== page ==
It is not the job of the police to shut down political debate. They should stick to solving the crime | Sonia sodha
A the man receives a call from a policeman. He is told that although he did nothing criminal his social media posts offended someone, so the police recorded them as a non-criminal hate incident that can show up on criminal record checks. . The officer warns that if he continues to “escalate” the cases, the police could take criminal action against him, a message subsequently reinforced by his superiors.
It may seem like it came out of a police state. But it happened in Britain in 2019, in a case that led the High Court judge who subsequently ruled the actions of the Humberside police force to be unlawful to warn them, “in this country we never had a Tcheka, Gestapo or Stasi “. While there is no evidence that Harry Miller, the man in question, could ever get lost in an illegal speech, the police took steps that reasonably led him to believe that he was. warned not to exercise his right to freedom of expression on pain of potential criminal prosecution. pursuit; they also told reporters Miller’s tweets were “transphobic.”
And just before Christmas, in a landmark judgment that drew surprisingly little comment from human rights lawyers given its far-reaching implications, the appeals court went further in ruling than the College’s guidelines of Policing that police should record all non-criminal hate incidents, as perceived by those who take offense, is an illegal incursion on citizens’ freedom of expression.
How did we come to a situation where an individual had to risk financial ruin to legally defend their right to free speech in the face of illegal police actions? The well-meaning roots of police recording non-criminal hate incidents stem from the 1999 Macpherson Report into the Stephen Lawrence murder in 1993, which exposed institutional racism in the Metropolitan Police. Macpherson recommended that police adopt the definition of a racist incident as any “perceived to be racist by the victim or any other person” and that non-criminal incidents be reported, recorded and investigated with an equal commitment to the crime. The aim was to help the police overcome their institutional racism and build trust among ethnic minority communities.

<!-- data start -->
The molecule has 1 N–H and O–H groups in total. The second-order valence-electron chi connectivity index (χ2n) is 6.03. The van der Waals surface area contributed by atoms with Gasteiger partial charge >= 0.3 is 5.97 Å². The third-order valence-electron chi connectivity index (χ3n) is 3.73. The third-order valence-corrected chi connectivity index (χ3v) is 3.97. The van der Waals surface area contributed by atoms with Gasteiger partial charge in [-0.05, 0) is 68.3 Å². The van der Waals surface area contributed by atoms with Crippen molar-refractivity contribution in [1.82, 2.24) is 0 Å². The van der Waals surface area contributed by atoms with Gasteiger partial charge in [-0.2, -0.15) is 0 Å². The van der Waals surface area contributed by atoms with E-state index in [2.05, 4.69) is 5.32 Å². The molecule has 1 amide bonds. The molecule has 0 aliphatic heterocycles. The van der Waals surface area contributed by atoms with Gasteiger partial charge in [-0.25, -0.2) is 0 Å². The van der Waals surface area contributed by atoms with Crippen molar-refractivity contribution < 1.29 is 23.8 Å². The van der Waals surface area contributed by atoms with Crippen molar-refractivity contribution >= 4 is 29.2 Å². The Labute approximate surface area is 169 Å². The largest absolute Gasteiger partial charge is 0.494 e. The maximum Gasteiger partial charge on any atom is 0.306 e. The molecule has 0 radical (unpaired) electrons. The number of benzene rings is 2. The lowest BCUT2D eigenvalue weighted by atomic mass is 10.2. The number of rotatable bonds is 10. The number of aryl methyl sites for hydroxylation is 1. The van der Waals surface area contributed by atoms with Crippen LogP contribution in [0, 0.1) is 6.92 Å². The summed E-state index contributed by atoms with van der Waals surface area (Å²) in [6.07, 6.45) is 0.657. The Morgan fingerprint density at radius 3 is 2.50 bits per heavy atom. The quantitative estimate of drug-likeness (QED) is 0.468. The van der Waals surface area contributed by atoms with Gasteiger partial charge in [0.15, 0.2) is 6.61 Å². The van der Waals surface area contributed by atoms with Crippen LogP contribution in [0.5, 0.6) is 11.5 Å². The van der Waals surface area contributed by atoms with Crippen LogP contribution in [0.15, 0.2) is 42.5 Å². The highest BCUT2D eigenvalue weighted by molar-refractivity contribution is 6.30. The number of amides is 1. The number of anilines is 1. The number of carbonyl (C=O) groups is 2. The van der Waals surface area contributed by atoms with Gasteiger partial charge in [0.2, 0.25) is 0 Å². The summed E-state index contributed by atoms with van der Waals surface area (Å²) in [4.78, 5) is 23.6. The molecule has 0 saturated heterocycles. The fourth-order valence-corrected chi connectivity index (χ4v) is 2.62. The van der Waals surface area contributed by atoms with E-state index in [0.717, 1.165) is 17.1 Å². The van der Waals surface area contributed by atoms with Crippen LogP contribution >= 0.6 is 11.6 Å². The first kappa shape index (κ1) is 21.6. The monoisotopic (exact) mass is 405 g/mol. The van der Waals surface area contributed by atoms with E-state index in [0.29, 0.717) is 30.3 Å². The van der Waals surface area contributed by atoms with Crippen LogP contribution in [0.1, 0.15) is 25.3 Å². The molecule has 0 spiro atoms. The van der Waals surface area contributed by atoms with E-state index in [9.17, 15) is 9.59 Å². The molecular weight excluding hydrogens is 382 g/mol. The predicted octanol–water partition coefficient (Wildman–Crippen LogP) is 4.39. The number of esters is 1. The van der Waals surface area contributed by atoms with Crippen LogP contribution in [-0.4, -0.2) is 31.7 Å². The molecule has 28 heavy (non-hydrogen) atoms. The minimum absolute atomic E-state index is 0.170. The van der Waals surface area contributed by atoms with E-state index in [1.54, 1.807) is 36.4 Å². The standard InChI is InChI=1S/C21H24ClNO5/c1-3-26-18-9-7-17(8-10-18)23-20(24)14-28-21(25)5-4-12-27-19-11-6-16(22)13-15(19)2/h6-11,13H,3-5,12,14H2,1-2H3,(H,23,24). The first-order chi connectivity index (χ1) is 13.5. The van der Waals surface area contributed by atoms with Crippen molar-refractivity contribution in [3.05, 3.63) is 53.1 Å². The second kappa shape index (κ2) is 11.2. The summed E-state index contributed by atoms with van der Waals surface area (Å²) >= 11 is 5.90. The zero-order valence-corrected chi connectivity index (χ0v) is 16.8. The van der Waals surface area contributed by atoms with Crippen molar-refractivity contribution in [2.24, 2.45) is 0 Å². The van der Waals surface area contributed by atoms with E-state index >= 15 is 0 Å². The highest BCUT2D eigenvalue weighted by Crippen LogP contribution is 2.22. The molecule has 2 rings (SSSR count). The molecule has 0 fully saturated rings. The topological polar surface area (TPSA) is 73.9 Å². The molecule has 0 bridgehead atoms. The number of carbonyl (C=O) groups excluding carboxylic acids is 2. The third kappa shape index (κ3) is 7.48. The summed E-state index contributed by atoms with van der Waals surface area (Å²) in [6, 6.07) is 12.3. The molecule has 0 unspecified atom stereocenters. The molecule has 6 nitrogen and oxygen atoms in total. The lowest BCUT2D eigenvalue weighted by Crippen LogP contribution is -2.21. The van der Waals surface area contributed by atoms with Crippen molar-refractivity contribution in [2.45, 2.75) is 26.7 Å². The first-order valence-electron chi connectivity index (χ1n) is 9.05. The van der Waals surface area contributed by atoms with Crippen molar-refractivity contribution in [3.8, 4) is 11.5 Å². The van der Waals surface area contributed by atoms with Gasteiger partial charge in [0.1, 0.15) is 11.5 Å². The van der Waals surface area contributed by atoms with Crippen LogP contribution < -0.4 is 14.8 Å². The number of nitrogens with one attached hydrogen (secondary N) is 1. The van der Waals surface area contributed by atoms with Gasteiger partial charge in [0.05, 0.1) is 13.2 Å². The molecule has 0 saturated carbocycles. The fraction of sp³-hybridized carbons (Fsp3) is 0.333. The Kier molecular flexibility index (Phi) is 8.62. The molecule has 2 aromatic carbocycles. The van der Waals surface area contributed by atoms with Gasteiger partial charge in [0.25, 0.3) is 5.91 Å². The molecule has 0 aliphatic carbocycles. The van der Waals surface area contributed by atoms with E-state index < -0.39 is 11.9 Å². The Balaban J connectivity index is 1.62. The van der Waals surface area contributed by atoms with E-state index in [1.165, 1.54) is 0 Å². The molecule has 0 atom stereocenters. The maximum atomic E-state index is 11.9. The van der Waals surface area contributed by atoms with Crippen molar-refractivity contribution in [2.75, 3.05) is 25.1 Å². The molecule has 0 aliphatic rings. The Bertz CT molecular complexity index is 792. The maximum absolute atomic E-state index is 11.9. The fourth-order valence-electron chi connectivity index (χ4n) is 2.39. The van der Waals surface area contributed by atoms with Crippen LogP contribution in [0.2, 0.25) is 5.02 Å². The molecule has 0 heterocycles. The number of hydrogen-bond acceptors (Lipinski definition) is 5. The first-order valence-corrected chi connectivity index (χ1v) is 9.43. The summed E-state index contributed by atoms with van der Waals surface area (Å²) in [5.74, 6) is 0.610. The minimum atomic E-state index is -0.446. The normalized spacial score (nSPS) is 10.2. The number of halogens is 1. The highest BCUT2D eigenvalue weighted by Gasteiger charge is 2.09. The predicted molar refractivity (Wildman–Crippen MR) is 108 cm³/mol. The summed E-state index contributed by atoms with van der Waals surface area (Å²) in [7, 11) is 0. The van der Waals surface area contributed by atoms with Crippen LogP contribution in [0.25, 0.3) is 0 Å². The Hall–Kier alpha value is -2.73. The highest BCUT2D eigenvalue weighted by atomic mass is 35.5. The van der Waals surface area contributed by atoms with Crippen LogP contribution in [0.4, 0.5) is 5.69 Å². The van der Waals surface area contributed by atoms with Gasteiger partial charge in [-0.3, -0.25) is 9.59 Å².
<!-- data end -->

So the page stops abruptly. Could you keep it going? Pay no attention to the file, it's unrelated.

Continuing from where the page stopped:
This has now evolved into a system for recording non-criminal hate incidents that cover five of the nine characteristics protected by equality law, including transgender identity (but not, oddly enough, gender). In a world where police do not have the resources to investigate non-criminal incidents, in part due to the volume of reports generated by social media, the College of Policing is asking police officers to record as hate incidents as hate incidents. perceived by the person reporting them. as motivated by hostility, including hostility or aversion.
It has become open to manipulation, with grim consequences for free speech. Anyone can complain to the police if they don’t like what someone is saying. It will be recorded as a hate incident, in a way that could significantly damage careers and reputations, but without any due process of a criminal charge. And it is impossible to underestimate the frightening impact of receiving a call from a police officer warning you to exercise your democratic rights.